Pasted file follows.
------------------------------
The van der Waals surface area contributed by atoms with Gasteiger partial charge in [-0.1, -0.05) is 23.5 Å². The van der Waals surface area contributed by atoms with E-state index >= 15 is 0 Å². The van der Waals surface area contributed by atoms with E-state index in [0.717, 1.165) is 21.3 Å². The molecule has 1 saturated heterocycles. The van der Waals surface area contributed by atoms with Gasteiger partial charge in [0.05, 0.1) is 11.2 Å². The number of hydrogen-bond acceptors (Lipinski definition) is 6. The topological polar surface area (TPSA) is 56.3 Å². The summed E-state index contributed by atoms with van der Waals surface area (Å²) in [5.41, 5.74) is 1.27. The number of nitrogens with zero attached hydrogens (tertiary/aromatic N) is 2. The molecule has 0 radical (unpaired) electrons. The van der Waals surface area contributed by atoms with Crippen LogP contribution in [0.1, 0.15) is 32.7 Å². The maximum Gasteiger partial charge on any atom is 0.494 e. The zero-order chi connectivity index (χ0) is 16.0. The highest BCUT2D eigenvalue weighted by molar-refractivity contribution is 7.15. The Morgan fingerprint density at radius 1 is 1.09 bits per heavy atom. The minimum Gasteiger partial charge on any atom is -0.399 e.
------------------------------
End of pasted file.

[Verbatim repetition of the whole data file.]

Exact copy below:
The van der Waals surface area contributed by atoms with Gasteiger partial charge in [-0.1, -0.05) is 23.5 Å². The van der Waals surface area contributed by atoms with E-state index >= 15 is 0 Å². The van der Waals surface area contributed by atoms with E-state index in [0.717, 1.165) is 21.3 Å². The molecule has 1 saturated heterocycles. The van der Waals surface area contributed by atoms with Gasteiger partial charge in [0.05, 0.1) is 11.2 Å². The number of hydrogen-bond acceptors (Lipinski definition) is 6. The topological polar surface area (TPSA) is 56.3 Å². The summed E-state index contributed by atoms with van der Waals surface area (Å²) in [5.41, 5.74) is 1.27. The number of nitrogens with zero attached hydrogens (tertiary/aromatic N) is 2. The molecule has 0 radical (unpaired) electrons. The van der Waals surface area contributed by atoms with Crippen LogP contribution in [0.1, 0.15) is 32.7 Å². The maximum Gasteiger partial charge on any atom is 0.494 e. The zero-order chi connectivity index (χ0) is 16.0. The highest BCUT2D eigenvalue weighted by molar-refractivity contribution is 7.15. The Morgan fingerprint density at radius 1 is 1.09 bits per heavy atom. The minimum Gasteiger partial charge on any atom is -0.399 e.